The U.K. economy is likely to have contracted for the third time in the second quarter, sinking deeper into the double-dip recession.
Economists forecast a 0.3 percent decline in gross domestic product in the second quarter, following a 0.2 percent fall in the first quarter.
Two consecutive contractions plunged the nation into its first double-dip recession since 1970s in the previous quarter.
The Office for National Statistics is slated to release the first estimate of GDP on July 25. The GDP figure will be based only on the output side of the economy namely production, services and construction, without taking into account the expenditure side.
IHS Global Insight economist Howard Archer says the economy will achieve growth in the third quarter and will continue expanding in the fourth quarter this year. However, tight fiscal policy and significant problems for consumers are expected to continue to limit economic activity.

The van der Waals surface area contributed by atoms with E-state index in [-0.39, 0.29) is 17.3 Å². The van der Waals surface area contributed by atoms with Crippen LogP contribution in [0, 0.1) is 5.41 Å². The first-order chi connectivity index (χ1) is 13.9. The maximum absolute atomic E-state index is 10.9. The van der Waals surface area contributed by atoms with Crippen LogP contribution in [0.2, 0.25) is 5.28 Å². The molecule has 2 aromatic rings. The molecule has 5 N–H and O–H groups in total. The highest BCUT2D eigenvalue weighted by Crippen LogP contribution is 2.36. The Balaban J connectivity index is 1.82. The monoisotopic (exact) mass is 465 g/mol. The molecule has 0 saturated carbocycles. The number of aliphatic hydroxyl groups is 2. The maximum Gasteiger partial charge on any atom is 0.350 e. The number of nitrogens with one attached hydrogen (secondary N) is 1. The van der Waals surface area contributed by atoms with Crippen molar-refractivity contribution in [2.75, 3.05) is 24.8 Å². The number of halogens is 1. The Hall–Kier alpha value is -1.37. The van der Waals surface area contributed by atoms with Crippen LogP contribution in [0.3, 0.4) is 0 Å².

The economy will receive a limited boost from the staging of the Olympic Games. Ernst & Young ITEM Club also sees the economy returning to a growth path in the coming six months on higher consumer spending.
The widening budget deficit in June has raised concerns about the ability of the government to bring down its budget deficit to the GBP 120 billion target over the current fiscal year.
The Institute for Public Policy Research reportedly urged the government to borrow more and implement temporary tax cuts as current austerity measures are dampening activity. It said the economy will lose GBP 165 billion in output by 2015.
The International Monetary Fund has urged the British government to reduce the pace of fiscal consolidation if growth fails to gather momentum.
The Bank of England expanded its quantitative easing by GBP 50 billion early this month and policymakers even examined the merits of easing interest rate below 0.50 percent. The central bank also introduced measures to boost lending.
by RTT Staff Writer
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